Cloud Gate Song: The Verse of Tang Poet Zhang Ji

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Floating World Editions, 2006 - Art - 44 pages
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Zhang Ji (c.766-c.830) was a major poet of the Tang dynasty, and friend and poetic correspondent of such giants as Bai Juyi and Han Yu. In this first book of his work in any Western language, 300 poems are rendered in accurate, readable translation, demonstrating the remarkable range of Zhang's stylistic choices: from atmospheric landscape quatrains, evoking vast scenes with just a few brilliantly chosen words, to folk-style Music Bureau poems, conjuring up the impact on ordinary people of great historical events, such as the Tibetan invasions of China that took place during Zhang's lifetime. Particularly unusual is that for the first time, the works of a major Chinese poet are rendered in rhymed, or half-rhymed translations, tracking the original rhyme-schemes that play such an important role in Chinese poetics. An in-depth introduction by Professor Chaves analyzes the two reasons-linguistic and stylistic-previous translators have tended to avoid rhyme in their English versions, and shows why both barriers can and should be overcome. He further places his translations in the context of the important Neo-formalist movement in contemporary American poetry.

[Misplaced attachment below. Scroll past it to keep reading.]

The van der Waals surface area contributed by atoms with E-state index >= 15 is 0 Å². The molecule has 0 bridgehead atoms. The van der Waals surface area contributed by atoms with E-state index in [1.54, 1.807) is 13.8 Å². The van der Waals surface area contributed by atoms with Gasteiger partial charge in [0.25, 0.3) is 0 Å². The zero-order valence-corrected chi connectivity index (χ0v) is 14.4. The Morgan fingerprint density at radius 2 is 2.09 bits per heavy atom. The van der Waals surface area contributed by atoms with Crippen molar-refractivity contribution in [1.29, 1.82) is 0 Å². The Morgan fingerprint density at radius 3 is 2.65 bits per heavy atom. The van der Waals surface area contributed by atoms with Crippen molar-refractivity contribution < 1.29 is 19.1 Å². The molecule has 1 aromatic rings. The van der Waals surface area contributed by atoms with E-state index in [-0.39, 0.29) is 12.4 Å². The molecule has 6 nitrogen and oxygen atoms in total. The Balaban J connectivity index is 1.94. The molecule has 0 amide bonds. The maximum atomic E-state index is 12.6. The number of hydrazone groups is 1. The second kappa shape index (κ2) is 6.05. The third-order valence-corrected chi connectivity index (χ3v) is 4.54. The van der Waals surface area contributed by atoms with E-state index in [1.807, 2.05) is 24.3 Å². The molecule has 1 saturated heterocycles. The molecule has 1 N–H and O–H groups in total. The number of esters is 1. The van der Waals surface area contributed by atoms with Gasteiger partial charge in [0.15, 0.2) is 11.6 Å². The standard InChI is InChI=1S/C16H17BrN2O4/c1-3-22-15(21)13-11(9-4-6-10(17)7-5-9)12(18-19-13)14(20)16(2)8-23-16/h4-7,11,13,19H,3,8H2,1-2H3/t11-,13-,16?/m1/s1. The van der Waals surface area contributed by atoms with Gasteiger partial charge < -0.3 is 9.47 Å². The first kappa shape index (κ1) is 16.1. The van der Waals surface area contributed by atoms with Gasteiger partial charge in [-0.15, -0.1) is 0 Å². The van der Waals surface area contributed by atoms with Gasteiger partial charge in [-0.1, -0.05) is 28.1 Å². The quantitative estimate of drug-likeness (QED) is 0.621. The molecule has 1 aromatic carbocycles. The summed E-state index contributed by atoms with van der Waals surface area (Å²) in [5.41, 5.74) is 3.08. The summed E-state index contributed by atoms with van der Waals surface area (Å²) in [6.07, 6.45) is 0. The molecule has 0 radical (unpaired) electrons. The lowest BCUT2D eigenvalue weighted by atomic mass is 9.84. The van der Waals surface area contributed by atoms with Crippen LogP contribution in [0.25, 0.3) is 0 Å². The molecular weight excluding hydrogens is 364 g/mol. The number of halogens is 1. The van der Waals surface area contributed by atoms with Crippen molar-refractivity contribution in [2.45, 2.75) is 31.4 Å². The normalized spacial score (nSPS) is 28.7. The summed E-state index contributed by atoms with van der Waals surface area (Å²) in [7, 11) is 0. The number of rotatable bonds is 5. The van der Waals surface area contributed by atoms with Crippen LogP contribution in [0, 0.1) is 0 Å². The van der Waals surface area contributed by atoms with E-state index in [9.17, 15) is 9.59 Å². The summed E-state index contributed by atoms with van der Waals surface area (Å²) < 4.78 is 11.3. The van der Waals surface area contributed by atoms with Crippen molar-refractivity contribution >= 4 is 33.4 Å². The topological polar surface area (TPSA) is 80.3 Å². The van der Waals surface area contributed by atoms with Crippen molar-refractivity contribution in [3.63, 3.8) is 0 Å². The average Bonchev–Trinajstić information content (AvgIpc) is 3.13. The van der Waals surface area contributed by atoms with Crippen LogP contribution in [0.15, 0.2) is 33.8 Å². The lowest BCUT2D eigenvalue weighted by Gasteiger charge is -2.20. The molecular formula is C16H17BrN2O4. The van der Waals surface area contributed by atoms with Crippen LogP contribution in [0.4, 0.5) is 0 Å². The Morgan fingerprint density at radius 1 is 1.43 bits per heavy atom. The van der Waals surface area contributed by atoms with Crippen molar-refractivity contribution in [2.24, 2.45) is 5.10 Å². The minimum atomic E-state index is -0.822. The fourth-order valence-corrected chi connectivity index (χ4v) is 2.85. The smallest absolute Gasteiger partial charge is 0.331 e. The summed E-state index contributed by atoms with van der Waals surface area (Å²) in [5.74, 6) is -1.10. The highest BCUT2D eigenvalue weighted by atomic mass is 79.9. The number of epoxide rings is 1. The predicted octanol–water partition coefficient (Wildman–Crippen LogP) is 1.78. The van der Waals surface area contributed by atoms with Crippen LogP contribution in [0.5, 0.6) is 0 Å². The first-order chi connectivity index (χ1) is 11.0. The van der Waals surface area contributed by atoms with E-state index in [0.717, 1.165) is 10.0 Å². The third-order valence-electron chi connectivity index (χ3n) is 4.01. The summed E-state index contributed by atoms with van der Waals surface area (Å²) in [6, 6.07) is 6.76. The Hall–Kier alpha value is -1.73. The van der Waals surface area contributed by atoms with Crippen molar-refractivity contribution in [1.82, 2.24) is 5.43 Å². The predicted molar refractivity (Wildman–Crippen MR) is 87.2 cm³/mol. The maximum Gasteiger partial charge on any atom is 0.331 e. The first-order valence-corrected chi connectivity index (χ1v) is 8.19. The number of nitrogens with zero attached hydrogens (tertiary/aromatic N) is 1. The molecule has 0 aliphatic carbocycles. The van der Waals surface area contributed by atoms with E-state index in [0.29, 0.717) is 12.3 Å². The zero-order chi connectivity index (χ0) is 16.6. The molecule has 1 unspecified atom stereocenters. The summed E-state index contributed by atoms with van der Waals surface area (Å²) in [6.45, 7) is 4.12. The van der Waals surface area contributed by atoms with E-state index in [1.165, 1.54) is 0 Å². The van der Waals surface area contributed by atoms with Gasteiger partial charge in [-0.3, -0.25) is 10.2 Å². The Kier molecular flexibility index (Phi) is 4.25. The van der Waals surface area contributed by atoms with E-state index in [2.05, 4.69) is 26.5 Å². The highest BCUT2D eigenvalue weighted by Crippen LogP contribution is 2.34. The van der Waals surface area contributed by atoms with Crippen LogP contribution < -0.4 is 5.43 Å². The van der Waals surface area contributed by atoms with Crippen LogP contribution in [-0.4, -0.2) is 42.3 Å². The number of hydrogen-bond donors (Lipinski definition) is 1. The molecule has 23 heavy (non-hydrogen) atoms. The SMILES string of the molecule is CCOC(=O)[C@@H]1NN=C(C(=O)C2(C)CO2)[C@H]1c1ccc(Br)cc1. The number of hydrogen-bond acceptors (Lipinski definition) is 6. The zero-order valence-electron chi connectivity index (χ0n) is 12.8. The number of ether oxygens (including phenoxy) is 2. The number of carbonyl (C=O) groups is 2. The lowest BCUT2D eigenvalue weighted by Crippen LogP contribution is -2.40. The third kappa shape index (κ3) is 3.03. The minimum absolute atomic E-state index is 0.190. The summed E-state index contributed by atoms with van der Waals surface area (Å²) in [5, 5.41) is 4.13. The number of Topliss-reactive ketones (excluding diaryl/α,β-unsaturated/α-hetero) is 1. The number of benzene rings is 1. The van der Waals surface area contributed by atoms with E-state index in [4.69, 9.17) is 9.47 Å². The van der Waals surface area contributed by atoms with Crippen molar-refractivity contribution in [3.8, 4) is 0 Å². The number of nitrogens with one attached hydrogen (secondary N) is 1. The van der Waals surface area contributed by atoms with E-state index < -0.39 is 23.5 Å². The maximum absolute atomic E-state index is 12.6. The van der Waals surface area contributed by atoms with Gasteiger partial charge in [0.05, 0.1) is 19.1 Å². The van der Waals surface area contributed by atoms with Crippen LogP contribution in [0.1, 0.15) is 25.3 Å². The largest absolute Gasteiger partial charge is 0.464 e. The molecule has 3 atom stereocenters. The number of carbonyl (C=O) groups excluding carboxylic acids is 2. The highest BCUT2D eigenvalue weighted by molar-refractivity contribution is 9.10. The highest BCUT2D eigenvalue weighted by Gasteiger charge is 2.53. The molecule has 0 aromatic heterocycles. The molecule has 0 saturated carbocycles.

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Contents

To the Memory of Arthur Waley
7
Introduction
25
Bibliographical Note
43
Copyright

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About the author (2006)

Jonathan Chaves, professor of Chinese at The George Washington University, Washington, D.C., is a well-known scholar and translator of classical Chinese poetry. He has also studied relationships among poetry, painting and calligraphy in China, leading to his guest-curating the exhibition The Chinese Painter as Poet for China Institute in America in 2000. One emphasis of his work has been the introduction of Chinese poets never before translated to the Western reading public. Chaves writes as well on the philosophical aspects of literary criticism today, and has also published his own original poetry.

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